• Rita Hitching

#TeenBrainHackSleepandPractice Repeating a task is key to learning and sleeping key to memorizing it


Are you wanting to improve your memory? Learn a new task, like driving? Learning a new language or instrument? Research just published on the way that memories are stored and retrieved can shed some light on the best way to speed up learning and memory. The hippocampus, you have 2, located beneath each temple, named due to its resemblance to a seahorse, plays a critical role in turning your experiences and turning them into memories. The hippocampus creates new memories by forming new connections between neurons. Now that you know the science, let me give you a brain hack on how to optimize it so that you can master new skills or gain new knowledge more effectively.


Learning practice a task and then sleep.
Practice and Sleep Key to Learning New Skills and Knowledge

Your teenage brain is glorious - if you didn’t know that already. Neuroscience has shown that the brain goes through critical periods of growth and development - while in the womb, the first year of life, and the early years; right into adulthood. What scientists have more recently discovered is that the brain undergoes a 'secret mission' of change during the period between the ages of 12 to 19 years that is truly unique.


Research is showing how the brain learns and converts that knowledge to memory. Basically, the hippocampus replays a behavior until it is internalized, and factors in previous decisions / actions and their outcomes - worth repeating or not. Repetition is key to increasing the level of importance that the brain places on a task.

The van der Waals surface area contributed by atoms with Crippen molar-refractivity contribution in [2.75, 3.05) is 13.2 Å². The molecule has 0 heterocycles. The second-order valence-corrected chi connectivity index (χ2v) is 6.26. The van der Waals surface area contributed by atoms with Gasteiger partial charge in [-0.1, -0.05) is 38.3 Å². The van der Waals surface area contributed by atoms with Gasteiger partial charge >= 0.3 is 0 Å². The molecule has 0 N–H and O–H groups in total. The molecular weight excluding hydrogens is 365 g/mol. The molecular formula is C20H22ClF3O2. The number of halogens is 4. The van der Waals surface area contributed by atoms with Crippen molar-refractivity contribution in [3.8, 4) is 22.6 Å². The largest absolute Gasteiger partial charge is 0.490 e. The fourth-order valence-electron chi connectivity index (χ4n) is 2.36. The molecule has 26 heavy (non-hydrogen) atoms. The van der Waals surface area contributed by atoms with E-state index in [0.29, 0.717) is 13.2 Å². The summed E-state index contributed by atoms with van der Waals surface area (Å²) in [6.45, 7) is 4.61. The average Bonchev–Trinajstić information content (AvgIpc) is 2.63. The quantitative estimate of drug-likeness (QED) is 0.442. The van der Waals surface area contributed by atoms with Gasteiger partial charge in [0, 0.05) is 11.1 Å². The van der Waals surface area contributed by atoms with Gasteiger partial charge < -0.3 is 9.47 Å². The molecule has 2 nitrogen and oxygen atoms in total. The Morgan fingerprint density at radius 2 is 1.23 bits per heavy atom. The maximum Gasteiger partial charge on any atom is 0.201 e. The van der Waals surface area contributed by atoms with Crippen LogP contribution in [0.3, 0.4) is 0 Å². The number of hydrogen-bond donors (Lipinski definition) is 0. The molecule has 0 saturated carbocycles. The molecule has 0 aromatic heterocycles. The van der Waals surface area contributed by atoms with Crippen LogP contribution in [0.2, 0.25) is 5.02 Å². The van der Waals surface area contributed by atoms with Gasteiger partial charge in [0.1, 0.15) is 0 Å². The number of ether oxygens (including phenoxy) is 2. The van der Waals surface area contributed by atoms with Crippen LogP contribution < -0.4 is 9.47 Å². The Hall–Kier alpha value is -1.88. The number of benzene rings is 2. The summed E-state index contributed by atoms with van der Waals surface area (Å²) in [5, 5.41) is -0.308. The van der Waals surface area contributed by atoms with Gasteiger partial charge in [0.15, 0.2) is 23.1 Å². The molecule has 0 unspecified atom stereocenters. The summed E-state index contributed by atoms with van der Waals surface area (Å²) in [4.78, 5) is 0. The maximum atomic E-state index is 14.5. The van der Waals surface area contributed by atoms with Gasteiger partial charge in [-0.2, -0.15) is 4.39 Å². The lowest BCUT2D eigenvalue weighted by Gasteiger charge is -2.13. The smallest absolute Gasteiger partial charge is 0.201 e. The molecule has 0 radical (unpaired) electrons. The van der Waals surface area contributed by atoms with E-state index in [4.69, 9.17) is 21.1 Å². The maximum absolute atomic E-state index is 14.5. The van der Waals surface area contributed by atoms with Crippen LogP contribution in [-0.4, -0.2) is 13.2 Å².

While you may think that sleep means your brain is not doing much, the opposite it's true - the brain gets busy while you sleep and sorts out what is worth keeping from your interactions during the day. The process of replaying experiences in order to learn happens while you sleep. The replaying of actions to lock into memory applies to spatial (places where you've been) and mental actions (thoughts and decisions made). Sleep filters out what is worth remembering in the future, based on what you did in the past. Repetition is key to increasing the level of importance that the brain places on a task. In addition, research has supported the findings that exercises facilitate the process of learning and memory.


The take-home message to learn a new skill or task is to - exercise, practice a task, sleep - repeat.




Read the original research: "Sequential replay of nonspatial task states in the human hippocampus". Nicolas W. Schuck and Yael Niv. Science, Jun 28, 2019